Lightning strikes for St Albans Symphony Orchestra

INTENSE and prolonged thunder and lightning hardly made Saturday evening the best time to listen to music. The continued flashing and rumbling, together with the oppressive atmosphere, did little to help either musicians or audience at St Albans Symphony

INTENSE and prolonged thunder and lightning hardly made Saturday evening the best time to listen to music.

The continued flashing and rumbling, together with the oppressive atmosphere, did little to help either musicians or audience at St Albans Symphony Orchestra's concert in St Saviour's Church.

But in spite of everything Koren Wilmer, a member of the orchestra for many years showed herself to be an outstanding musician as soloist in Mozart's Clarinet Concerto.

Her performance was both delicate and clean, exhibiting fine tonal qualities and a complete understanding of the work.


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In particular the second movement was a high point of the performance with its soft, dreamlike opening.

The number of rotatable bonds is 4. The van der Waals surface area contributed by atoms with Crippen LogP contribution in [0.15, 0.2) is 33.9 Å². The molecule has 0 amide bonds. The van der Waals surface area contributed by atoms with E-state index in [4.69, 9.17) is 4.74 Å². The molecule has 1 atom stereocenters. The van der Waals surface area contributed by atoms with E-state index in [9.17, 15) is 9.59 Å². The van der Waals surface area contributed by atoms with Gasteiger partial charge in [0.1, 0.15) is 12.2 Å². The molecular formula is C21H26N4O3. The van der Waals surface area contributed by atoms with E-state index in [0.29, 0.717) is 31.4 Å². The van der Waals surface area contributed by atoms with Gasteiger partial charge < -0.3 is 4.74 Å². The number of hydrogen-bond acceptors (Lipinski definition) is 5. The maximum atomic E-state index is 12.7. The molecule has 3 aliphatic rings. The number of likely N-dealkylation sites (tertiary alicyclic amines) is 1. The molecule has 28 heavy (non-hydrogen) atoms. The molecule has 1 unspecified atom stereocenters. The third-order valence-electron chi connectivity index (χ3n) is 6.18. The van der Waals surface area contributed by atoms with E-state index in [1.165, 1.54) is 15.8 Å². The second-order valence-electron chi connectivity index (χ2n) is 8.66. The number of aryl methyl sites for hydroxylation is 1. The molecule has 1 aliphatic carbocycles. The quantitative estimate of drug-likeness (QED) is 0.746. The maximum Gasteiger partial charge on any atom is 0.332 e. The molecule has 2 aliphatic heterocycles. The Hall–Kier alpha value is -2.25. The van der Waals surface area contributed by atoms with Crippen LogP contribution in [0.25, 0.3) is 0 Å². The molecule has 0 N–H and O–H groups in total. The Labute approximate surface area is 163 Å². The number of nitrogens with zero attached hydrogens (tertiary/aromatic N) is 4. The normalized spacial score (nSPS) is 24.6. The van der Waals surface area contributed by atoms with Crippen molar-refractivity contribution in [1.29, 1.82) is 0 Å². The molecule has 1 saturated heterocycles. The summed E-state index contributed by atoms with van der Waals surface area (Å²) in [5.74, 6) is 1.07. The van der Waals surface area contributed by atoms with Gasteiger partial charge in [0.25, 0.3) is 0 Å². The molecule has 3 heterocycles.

The event was something of a swansong for Koren as she is soon moving away from St Albans and departing from the orchestra. But she leaves the orchestra and its audience with a fine performance to remember her by.

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Opening the concert was Paul Hindemith's Symphonic Metamorphosis of Themes by Carl Maria von Weber, a rarely-heard but interesting work.

Conductor James Ross imposed a strict tempo on much of the four-movement piece which trailed over many different musical styles from Hungarian to 20th century American via Chinese and South-East Asian.

The work has many pleasing melodies and made full use of the orchestra's brass section.

Particularly interesting was the scherzo which is based on an original Chinese theme. The movement makes full use of the jazz idiom but also appears to make passing references to Gamelan music with its excellent use of a large percussion section.

The evening ended with a performance of Brahms' Second Symphony, an event to be remembered for the thunder which crashed around it.

It appeared, initially, that the musicians were losing out to the forces of nature but the third movement in particular was a delight with its excellent oboe solo. Overall the orchestra did extremely well in some extraordinary conditions as the storm lasted throughout the entire concert

JOHN MANNING

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